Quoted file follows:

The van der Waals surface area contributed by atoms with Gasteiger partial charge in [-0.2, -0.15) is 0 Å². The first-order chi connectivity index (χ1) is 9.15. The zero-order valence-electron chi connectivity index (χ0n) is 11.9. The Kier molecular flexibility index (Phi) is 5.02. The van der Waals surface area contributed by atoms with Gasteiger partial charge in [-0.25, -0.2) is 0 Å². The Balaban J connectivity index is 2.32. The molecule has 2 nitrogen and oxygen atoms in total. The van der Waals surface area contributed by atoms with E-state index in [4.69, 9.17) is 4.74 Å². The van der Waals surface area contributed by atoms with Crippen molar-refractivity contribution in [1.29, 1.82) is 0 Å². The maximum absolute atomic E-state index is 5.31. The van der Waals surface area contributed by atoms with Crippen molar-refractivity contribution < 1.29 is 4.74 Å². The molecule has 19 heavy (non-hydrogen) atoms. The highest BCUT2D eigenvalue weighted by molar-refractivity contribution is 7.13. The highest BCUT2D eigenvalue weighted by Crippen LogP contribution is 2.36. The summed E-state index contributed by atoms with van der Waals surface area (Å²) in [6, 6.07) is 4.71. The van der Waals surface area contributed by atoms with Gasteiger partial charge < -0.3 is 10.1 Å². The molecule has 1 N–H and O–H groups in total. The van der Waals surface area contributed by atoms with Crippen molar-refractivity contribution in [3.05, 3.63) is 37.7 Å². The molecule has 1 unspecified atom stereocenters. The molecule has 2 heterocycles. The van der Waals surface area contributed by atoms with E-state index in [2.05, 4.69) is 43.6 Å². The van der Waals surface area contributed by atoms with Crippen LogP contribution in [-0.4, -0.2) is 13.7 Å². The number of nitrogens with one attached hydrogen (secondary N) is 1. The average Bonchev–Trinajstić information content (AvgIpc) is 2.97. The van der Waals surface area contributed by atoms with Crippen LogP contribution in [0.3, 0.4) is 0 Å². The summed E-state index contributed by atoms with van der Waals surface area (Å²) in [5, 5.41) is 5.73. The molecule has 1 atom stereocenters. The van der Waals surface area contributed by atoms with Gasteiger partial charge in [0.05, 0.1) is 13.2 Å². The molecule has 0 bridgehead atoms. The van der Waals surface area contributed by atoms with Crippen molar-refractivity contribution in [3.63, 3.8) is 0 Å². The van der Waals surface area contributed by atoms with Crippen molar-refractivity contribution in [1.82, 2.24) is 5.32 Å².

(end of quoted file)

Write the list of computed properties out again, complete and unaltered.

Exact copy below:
The van der Waals surface area contributed by atoms with Gasteiger partial charge in [-0.2, -0.15) is 0 Å². The first-order chi connectivity index (χ1) is 9.15. The zero-order valence-electron chi connectivity index (χ0n) is 11.9. The Kier molecular flexibility index (Phi) is 5.02. The van der Waals surface area contributed by atoms with Gasteiger partial charge in [-0.25, -0.2) is 0 Å². The Balaban J connectivity index is 2.32. The molecule has 2 nitrogen and oxygen atoms in total. The van der Waals surface area contributed by atoms with E-state index in [4.69, 9.17) is 4.74 Å². The van der Waals surface area contributed by atoms with Crippen molar-refractivity contribution in [1.29, 1.82) is 0 Å². The maximum absolute atomic E-state index is 5.31. The van der Waals surface area contributed by atoms with Crippen molar-refractivity contribution < 1.29 is 4.74 Å². The molecule has 19 heavy (non-hydrogen) atoms. The highest BCUT2D eigenvalue weighted by molar-refractivity contribution is 7.13. The highest BCUT2D eigenvalue weighted by Crippen LogP contribution is 2.36. The summed E-state index contributed by atoms with van der Waals surface area (Å²) in [6, 6.07) is 4.71. The van der Waals surface area contributed by atoms with Gasteiger partial charge < -0.3 is 10.1 Å². The molecule has 1 N–H and O–H groups in total. The van der Waals surface area contributed by atoms with Crippen molar-refractivity contribution in [3.05, 3.63) is 37.7 Å². The molecule has 1 unspecified atom stereocenters. The molecule has 2 heterocycles. The van der Waals surface area contributed by atoms with E-state index in [2.05, 4.69) is 43.6 Å². The van der Waals surface area contributed by atoms with Crippen LogP contribution in [-0.4, -0.2) is 13.7 Å². The number of nitrogens with one attached hydrogen (secondary N) is 1. The average Bonchev–Trinajstić information content (AvgIpc) is 2.97. The van der Waals surface area contributed by atoms with Crippen LogP contribution in [0.3, 0.4) is 0 Å². The summed E-state index contributed by atoms with van der Waals surface area (Å²) in [5, 5.41) is 5.73. The molecule has 1 atom stereocenters. The van der Waals surface area contributed by atoms with Gasteiger partial charge in [0.05, 0.1) is 13.2 Å². The molecule has 0 bridgehead atoms. The van der Waals surface area contributed by atoms with Crippen molar-refractivity contribution in [3.63, 3.8) is 0 Å². The van der Waals surface area contributed by atoms with Crippen molar-refractivity contribution in [1.82, 2.24) is 5.32 Å².